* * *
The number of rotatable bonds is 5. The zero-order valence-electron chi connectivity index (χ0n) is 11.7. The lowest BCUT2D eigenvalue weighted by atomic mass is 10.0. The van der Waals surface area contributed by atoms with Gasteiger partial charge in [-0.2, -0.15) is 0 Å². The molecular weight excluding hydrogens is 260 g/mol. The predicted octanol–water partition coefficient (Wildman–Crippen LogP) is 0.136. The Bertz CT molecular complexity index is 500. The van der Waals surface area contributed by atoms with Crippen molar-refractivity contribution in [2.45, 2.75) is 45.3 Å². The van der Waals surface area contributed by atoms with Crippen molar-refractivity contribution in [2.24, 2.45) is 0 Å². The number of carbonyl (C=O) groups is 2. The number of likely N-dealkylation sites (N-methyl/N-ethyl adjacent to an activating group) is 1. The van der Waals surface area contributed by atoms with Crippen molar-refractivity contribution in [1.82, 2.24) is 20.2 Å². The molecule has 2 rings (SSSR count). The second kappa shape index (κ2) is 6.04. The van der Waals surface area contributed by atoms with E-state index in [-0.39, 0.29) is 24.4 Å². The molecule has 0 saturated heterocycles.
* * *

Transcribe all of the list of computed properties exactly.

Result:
The number of rotatable bonds is 5. The zero-order valence-electron chi connectivity index (χ0n) is 11.7. The lowest BCUT2D eigenvalue weighted by atomic mass is 10.0. The van der Waals surface area contributed by atoms with Gasteiger partial charge in [-0.2, -0.15) is 0 Å². The molecular weight excluding hydrogens is 260 g/mol. The predicted octanol–water partition coefficient (Wildman–Crippen LogP) is 0.136. The Bertz CT molecular complexity index is 500. The van der Waals surface area contributed by atoms with Crippen molar-refractivity contribution in [2.45, 2.75) is 45.3 Å². The van der Waals surface area contributed by atoms with Crippen molar-refractivity contribution in [2.24, 2.45) is 0 Å². The number of carbonyl (C=O) groups is 2. The number of likely N-dealkylation sites (N-methyl/N-ethyl adjacent to an activating group) is 1. The van der Waals surface area contributed by atoms with Crippen molar-refractivity contribution in [1.82, 2.24) is 20.2 Å². The molecule has 2 rings (SSSR count). The second kappa shape index (κ2) is 6.04. The van der Waals surface area contributed by atoms with E-state index in [-0.39, 0.29) is 24.4 Å². The molecule has 0 saturated heterocycles.